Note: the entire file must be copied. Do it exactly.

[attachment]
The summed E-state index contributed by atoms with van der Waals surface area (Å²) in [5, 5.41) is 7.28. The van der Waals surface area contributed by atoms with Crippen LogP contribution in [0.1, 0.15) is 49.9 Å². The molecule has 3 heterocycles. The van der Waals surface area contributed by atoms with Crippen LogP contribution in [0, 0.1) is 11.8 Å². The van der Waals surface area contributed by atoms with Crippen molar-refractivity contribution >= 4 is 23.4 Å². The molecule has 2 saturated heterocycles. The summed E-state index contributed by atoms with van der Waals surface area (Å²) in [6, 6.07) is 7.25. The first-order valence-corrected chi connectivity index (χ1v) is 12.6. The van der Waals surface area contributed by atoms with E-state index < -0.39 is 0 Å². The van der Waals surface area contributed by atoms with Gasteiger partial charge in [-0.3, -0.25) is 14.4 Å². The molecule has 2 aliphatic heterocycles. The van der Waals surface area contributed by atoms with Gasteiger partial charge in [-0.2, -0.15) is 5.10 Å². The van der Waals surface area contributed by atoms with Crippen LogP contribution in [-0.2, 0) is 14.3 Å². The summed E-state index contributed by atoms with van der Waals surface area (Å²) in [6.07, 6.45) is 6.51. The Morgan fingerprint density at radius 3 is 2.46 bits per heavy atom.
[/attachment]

The summed E-state index contributed by atoms with van der Waals surface area (Å²) in [5, 5.41) is 7.28. The van der Waals surface area contributed by atoms with Crippen LogP contribution in [0.1, 0.15) is 49.9 Å². The molecule has 3 heterocycles. The van der Waals surface area contributed by atoms with Crippen LogP contribution in [0, 0.1) is 11.8 Å². The van der Waals surface area contributed by atoms with Crippen molar-refractivity contribution >= 4 is 23.4 Å². The molecule has 2 saturated heterocycles. The summed E-state index contributed by atoms with van der Waals surface area (Å²) in [6, 6.07) is 7.25. The first-order valence-corrected chi connectivity index (χ1v) is 12.6. The van der Waals surface area contributed by atoms with E-state index < -0.39 is 0 Å². The van der Waals surface area contributed by atoms with Gasteiger partial charge in [-0.3, -0.25) is 14.4 Å². The molecule has 2 aliphatic heterocycles. The van der Waals surface area contributed by atoms with Gasteiger partial charge in [-0.2, -0.15) is 5.10 Å². The van der Waals surface area contributed by atoms with Crippen LogP contribution in [-0.2, 0) is 14.3 Å². The summed E-state index contributed by atoms with van der Waals surface area (Å²) in [6.07, 6.45) is 6.51. The Morgan fingerprint density at radius 3 is 2.46 bits per heavy atom.